Three months later, the patient requested a second tarsal tunnel release. After undergoing this procedure in November 2012, the patient experienced complete relief of pain. At her last visit six months post-op, the patient was pain-free the majority of the time and was able to resume running and martial arts at her desired level.
The second patient is a 57-year-old female who presented in March 2011 with heel pain that she had for the preceding seven months. The patient is a running coach and avid marathoner and ultramarathoner. Her pain was consistent with plantar fasciitis as she had more pain with her first steps in the morning and after sitting during the day. Taping, icing, a night splint and OTC orthotic inserts all failed to alleviate her pain prior to this office visit. The patient refused the use of custom orthotic devices and cortisone injections.
The patient’s past medical history was non-contributory. She was not taking any medications and there were no known drug allergies. The physical examination revealed pain upon palpation of the plantar medial calcaneal tubercle. The patient had a cavus foot type and was an under-pronator. Ankle dorsiflexion was approximately 5 degrees with the knee extended and 10 degrees with the knee flexed. Radiographs were negative for any signs of fracture or spurring. Diagnostic ultrasound revealed thickening of the plantar fascia.
The patient elected to have shockwave therapy. She had three treatments in weekly intervals via the D-Actor 200 utilizing 2,000 shocks at 4.0 bar and 12 Hz. Six weeks after shockwave treatment, the patient was still experiencing pain. However, over the following six weeks, the pain gradually receded and at 12 weeks post-shockwave therapy, the patient was able to resume running at her previous level completely pain-free. Recent follow-up for a different injury revealed that her heel was still completely pain-free more than one year after shockwave treatment.
The medical literature has shown that extracorporeal shockwave therapy is very effective for plantar fasciopathy with success rates exceeding 60 percent.10 In our office, we often offer extracorporeal shockwave treatment as a first-line treatment for those suffering from plantar fasciitis longer than three months and in those who have had prior treatment. Our initial protocol in acute cases typically involves stretching, icing, taping and good supportive shoes. I often utilize a Powerstep insert if the patient has not used prior custom inserts. A corticosteroid injection may also be part of the treatment but if one injection does not help, I usually do not perform further injections.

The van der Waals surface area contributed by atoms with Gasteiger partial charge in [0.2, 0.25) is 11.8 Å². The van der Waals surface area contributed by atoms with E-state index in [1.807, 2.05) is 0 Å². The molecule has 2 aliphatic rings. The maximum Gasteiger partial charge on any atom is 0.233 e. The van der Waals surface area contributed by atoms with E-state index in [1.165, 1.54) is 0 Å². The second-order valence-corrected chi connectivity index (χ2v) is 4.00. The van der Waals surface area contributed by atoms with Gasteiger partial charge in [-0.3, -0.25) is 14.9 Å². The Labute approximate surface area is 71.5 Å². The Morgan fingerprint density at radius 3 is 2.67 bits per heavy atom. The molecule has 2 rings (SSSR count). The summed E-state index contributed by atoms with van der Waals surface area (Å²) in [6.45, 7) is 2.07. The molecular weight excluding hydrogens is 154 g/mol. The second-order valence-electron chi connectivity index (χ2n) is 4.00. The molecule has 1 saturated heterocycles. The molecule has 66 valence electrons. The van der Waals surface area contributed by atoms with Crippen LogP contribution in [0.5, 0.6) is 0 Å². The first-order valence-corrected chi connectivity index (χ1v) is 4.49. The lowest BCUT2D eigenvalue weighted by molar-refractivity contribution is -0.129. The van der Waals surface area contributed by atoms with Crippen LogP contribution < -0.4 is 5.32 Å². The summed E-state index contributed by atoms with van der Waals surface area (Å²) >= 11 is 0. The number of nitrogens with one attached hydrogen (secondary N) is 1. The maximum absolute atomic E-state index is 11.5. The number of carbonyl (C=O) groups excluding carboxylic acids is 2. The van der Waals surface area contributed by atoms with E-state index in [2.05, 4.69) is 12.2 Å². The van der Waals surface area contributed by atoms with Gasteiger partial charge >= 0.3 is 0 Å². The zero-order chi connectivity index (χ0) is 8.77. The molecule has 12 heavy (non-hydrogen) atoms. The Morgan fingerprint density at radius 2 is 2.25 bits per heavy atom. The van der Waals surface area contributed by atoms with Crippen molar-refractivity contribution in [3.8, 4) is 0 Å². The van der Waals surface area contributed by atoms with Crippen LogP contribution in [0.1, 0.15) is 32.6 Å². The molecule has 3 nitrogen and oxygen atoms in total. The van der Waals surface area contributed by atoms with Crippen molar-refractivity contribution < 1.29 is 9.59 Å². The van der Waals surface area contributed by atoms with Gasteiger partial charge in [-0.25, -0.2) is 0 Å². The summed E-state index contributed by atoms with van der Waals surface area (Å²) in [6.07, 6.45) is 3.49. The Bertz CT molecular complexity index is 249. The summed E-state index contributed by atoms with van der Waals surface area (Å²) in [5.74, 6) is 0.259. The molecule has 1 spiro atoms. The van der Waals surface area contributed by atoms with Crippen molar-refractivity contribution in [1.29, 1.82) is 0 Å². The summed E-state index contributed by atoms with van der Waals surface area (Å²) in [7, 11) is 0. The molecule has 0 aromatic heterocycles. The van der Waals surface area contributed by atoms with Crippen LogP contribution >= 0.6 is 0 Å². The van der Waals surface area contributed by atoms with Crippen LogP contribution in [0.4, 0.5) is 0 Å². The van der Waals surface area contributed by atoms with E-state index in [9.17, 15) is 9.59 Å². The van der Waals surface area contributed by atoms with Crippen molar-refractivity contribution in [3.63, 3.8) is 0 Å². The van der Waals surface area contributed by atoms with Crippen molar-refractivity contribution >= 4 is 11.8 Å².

The next patient is a 24-year-old elite female track runner who presented eight weeks after the initial onset of heel pain. She began experiencing pain in her heel during her track season and was extremely successful despite her injury. The patient does not recall any specific incident that instigated her pain but it became progressively worse. After setting personal best times in her last two races, she ended her season and took a break from running.
The patient’s past medical history was non-contributory. She denied taking any medications and has no known drug allergies. The physical examination reveals ankle dorsiflexion beyond 90 degrees and a neutral foot type with pain on palpation just distal to the medial calcaneal tubercle. There was not a palpable defect in the fascia and the patient exhibited excellent tension in the central and medial bands. The patient was able to walk on her toes and heels without any difficulty.
A subsequent MRI revealed a partial tear of the central band of the plantar fascia with the unique finding of an incomplete tear occurring dorsal to plantar. It is also interesting to note that the patient did not experience any bruising or swelling but was symptomatic in the area corresponding with the increased signal on MRI.
Researchers have shown that athletes will typically return to activity in less than three months after a plantar fascia tear without the need for any injection therapy.7 There are no high-level studies that prove the effectiveness of PRP and one recent study did not show any difference in plantar fasciosis treatment between PRP and corticosteroid injections.8